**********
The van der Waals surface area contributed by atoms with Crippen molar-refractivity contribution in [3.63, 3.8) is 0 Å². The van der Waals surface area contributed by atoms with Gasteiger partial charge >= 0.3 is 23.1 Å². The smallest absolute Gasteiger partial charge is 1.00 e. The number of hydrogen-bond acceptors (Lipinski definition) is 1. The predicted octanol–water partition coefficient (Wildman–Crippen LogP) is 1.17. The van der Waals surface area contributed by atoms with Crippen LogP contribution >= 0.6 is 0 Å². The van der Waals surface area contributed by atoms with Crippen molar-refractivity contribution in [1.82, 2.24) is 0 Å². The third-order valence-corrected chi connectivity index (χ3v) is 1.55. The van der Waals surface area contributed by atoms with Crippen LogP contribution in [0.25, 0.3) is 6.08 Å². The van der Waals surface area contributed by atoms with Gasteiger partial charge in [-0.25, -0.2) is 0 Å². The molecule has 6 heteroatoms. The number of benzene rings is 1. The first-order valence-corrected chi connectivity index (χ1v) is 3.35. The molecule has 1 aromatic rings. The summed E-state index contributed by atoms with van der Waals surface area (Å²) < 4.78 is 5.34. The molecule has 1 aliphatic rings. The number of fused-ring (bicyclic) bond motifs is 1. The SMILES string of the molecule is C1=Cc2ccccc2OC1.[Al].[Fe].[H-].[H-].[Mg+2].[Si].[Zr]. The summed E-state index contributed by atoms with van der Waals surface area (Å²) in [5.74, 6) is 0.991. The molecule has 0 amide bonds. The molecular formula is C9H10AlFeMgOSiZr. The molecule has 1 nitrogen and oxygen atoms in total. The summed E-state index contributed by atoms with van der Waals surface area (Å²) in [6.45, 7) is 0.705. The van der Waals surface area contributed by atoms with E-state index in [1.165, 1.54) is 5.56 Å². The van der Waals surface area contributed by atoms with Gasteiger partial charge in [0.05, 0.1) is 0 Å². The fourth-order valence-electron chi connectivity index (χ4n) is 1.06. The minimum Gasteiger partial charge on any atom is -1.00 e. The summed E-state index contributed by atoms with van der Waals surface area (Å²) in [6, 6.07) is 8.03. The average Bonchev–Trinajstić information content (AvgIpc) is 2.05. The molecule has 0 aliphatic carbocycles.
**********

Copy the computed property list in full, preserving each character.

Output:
The van der Waals surface area contributed by atoms with Crippen molar-refractivity contribution in [3.63, 3.8) is 0 Å². The van der Waals surface area contributed by atoms with Gasteiger partial charge >= 0.3 is 23.1 Å². The smallest absolute Gasteiger partial charge is 1.00 e. The number of hydrogen-bond acceptors (Lipinski definition) is 1. The predicted octanol–water partition coefficient (Wildman–Crippen LogP) is 1.17. The van der Waals surface area contributed by atoms with Crippen LogP contribution >= 0.6 is 0 Å². The van der Waals surface area contributed by atoms with Crippen molar-refractivity contribution in [1.82, 2.24) is 0 Å². The third-order valence-corrected chi connectivity index (χ3v) is 1.55. The van der Waals surface area contributed by atoms with Crippen LogP contribution in [0.25, 0.3) is 6.08 Å². The van der Waals surface area contributed by atoms with Gasteiger partial charge in [-0.25, -0.2) is 0 Å². The molecule has 6 heteroatoms. The number of benzene rings is 1. The first-order valence-corrected chi connectivity index (χ1v) is 3.35. The molecule has 1 aromatic rings. The summed E-state index contributed by atoms with van der Waals surface area (Å²) < 4.78 is 5.34. The molecule has 1 aliphatic rings. The number of fused-ring (bicyclic) bond motifs is 1. The SMILES string of the molecule is C1=Cc2ccccc2OC1.[Al].[Fe].[H-].[H-].[Mg+2].[Si].[Zr]. The summed E-state index contributed by atoms with van der Waals surface area (Å²) in [5.74, 6) is 0.991. The molecule has 0 amide bonds. The molecular formula is C9H10AlFeMgOSiZr. The molecule has 1 nitrogen and oxygen atoms in total. The summed E-state index contributed by atoms with van der Waals surface area (Å²) in [6.45, 7) is 0.705. The van der Waals surface area contributed by atoms with E-state index in [1.165, 1.54) is 5.56 Å². The van der Waals surface area contributed by atoms with Gasteiger partial charge in [0.05, 0.1) is 0 Å². The fourth-order valence-electron chi connectivity index (χ4n) is 1.06. The minimum Gasteiger partial charge on any atom is -1.00 e. The summed E-state index contributed by atoms with van der Waals surface area (Å²) in [6, 6.07) is 8.03. The average Bonchev–Trinajstić information content (AvgIpc) is 2.05. The molecule has 0 aliphatic carbocycles.